Regardless if you are starting out in your business or you are redefining your target audience or you are even switching your niche: it is important to make some decisions about the demographics of your audience.
I consider them as the first markers that you put in place that narrow your target audience.
You might wonder why you should narrow your client description. Wouldn’t it be better to have as many people as possible in your target audience?
Have you ever been at a networking event where you asked another person who their product or service is for and they answer with something like: “Everyone who has skin!” Do you find that appealing? (I am assuming here that you do have skin so you would fit into this target audience.)
I guess not! Because no one wants to be everyone!
Narrowing your audience will make it easier for you to market and for your audience to self-identify that they might want to be working with you.
Demographics are just the first markers to start the narrowing process.
Here are the most common and important demographics to consider:
Gender: If your services or products are clearly designed for one gender, no need to waste any energy and marketing funding to attract the other. Unless, of course, if they are the ones making the purchase decisions! Often women make the purchase decisions for their husband’s clothing, care products, etc.
Geographic Area: Your product might be relevant globally, however, you might choose to market to a smaller geographic area. For example, if you have a local business, you will only want to market within a range of, let’s say 50 miles. You are a licensing or franchise organization? As a result you may have a specific territory to market in. If you offer a service that requires you and your client getting on the phone, you may keep time zones in mind. You may choose to market only to countries where your language is spoken. Keep in mind you can narrow this down to Zip Code/Postal Code if needed!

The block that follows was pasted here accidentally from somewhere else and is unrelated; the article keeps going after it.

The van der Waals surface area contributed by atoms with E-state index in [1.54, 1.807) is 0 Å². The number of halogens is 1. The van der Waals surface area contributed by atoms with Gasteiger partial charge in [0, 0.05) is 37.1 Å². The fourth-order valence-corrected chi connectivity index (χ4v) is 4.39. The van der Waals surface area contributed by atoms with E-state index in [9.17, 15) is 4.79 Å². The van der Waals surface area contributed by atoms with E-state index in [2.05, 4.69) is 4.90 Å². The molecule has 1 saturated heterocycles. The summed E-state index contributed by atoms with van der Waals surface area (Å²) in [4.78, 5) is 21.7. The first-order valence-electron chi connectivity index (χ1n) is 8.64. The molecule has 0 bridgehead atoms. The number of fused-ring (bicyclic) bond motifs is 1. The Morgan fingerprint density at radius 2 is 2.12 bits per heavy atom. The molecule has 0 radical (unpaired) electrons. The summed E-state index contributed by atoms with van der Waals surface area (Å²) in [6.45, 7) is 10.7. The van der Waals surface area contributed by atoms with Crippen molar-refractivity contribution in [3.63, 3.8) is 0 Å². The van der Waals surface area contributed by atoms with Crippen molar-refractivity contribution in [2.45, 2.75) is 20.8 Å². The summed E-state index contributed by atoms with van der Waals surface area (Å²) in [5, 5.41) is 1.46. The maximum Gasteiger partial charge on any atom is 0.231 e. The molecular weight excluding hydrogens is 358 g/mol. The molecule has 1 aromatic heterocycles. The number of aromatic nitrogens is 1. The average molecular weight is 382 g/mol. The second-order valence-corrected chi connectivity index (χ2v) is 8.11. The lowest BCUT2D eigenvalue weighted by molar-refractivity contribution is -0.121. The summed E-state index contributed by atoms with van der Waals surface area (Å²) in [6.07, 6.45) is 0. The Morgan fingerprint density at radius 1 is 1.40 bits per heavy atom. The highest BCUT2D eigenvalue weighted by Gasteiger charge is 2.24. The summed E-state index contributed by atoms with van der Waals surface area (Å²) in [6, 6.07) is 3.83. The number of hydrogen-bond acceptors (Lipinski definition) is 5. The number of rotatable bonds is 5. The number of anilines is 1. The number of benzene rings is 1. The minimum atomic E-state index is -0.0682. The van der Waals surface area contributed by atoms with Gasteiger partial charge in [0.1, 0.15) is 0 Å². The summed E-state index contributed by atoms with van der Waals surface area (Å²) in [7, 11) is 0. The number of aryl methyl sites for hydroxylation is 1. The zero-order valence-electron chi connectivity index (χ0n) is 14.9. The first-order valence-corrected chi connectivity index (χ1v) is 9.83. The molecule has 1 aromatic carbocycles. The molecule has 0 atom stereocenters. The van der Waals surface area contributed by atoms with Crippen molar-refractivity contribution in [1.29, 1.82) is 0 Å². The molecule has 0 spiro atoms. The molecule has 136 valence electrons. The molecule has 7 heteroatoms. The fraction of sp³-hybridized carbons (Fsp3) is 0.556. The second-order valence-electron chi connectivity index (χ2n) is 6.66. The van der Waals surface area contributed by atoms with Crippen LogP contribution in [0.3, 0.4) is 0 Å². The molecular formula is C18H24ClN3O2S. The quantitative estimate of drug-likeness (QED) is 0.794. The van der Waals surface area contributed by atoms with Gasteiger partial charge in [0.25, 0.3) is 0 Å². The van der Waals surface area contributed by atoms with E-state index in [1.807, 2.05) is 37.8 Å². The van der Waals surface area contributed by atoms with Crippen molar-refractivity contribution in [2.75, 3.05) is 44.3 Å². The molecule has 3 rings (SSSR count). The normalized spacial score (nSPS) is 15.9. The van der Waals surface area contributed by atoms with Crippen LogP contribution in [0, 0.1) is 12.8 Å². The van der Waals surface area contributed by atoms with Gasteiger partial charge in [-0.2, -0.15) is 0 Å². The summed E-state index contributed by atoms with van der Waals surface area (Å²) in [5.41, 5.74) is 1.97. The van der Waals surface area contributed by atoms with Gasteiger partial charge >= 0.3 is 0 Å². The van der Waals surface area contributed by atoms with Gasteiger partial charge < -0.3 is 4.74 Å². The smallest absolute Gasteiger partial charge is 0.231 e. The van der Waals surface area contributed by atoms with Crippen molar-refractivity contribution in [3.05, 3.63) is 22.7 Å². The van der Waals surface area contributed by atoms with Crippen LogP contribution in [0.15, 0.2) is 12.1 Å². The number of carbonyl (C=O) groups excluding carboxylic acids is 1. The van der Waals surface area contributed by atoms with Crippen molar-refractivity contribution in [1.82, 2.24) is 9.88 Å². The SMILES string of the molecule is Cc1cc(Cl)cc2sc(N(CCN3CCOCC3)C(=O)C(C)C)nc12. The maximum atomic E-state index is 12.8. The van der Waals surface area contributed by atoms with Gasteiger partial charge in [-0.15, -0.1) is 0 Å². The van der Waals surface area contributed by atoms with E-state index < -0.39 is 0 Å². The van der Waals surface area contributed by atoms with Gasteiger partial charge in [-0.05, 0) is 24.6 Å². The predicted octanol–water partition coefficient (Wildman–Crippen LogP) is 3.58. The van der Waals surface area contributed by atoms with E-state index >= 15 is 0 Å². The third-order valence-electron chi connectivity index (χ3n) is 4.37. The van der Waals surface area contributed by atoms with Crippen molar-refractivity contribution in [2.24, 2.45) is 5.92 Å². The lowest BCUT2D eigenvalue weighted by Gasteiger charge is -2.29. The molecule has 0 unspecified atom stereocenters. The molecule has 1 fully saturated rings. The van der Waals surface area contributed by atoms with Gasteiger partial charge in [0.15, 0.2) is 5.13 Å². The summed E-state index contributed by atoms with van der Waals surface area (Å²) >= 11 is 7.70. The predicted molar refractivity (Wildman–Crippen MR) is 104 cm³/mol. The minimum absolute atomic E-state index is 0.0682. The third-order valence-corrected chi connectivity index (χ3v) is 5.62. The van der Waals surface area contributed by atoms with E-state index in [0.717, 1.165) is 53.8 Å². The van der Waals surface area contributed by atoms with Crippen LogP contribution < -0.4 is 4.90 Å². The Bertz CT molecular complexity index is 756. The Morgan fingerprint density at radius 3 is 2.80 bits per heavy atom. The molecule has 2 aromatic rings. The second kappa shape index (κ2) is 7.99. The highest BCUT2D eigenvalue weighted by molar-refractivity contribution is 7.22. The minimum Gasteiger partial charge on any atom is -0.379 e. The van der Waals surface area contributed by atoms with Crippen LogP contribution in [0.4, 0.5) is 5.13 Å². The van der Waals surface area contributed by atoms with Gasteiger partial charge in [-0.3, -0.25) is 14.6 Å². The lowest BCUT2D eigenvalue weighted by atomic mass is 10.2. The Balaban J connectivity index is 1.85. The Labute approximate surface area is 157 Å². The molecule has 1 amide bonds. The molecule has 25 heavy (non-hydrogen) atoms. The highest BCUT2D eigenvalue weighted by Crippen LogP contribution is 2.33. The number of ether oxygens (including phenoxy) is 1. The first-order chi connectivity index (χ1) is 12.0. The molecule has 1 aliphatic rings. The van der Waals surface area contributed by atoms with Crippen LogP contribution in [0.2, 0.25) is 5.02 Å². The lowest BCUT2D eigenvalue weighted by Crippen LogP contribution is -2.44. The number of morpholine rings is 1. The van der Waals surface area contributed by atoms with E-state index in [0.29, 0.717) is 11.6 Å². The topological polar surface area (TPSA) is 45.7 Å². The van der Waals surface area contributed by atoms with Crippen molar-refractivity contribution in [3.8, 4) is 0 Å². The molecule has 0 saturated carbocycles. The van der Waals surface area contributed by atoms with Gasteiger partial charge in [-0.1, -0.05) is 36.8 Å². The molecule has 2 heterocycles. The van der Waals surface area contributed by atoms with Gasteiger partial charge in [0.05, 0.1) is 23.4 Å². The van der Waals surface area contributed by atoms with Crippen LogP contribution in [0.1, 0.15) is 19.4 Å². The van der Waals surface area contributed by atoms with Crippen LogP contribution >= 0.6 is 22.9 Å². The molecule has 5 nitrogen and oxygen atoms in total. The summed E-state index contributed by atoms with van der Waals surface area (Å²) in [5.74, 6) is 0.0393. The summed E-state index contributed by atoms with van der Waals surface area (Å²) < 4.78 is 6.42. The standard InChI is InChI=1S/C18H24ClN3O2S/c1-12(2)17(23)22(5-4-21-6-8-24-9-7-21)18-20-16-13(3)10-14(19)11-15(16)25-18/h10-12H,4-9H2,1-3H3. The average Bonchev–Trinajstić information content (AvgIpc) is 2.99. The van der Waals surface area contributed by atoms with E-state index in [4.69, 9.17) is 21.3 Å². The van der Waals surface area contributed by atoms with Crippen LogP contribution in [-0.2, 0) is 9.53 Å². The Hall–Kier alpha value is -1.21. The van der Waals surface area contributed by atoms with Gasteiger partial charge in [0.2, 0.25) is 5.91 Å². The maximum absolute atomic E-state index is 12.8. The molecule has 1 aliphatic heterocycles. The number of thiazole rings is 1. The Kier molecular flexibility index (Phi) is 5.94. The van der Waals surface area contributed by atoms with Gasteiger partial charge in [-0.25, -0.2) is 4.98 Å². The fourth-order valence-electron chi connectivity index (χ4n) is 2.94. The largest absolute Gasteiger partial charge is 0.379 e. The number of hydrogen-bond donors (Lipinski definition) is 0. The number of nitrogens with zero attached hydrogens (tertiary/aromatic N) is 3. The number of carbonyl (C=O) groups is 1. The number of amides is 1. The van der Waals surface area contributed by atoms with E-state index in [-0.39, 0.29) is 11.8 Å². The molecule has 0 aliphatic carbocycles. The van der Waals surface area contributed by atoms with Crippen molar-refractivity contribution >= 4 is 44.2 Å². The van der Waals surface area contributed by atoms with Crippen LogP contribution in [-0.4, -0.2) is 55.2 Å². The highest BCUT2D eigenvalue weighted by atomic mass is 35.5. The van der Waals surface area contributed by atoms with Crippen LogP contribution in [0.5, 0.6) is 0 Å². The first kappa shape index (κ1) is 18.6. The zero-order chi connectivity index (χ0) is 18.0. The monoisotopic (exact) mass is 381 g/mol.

Age: Your product may have a particular appeal to an audience of a certain age. Similarly, you may prefer to deal with clients who are a similar age as you. Further, you may focus on a very different but clearly defined age bracket. Be careful if you service one age group and your buyer is another age group, for example you are a coach for youth and the parent will hire you. Or you service the elderly and it is their sons and daughters who will be looking for your service.
Faith: Some products and services are specific to people of a certain faith.
Education and Income: These two are often related. You may be targeting a group of a specific income bracket. Maybe because your clients need a certain disposable income to be able to afford your product or service or because they are in a specific market segment to desire what you have.
Personal data: You might have products or services that are designed for people of a specific body size (height, weight), or perhaps skin condition, hair volume, etc. These are markers that are more challenging to target through segmentation. You may need to narrow your audience through your copy. You can only achieve the targeted copy if you are clear what is important to your audience.
Having clarity on your demographic markers will certainly help to narrow your audience. And it is only the start. In my next article I will take it to the next level. I will introduce psychographics as an additional way to define your niche with more precision.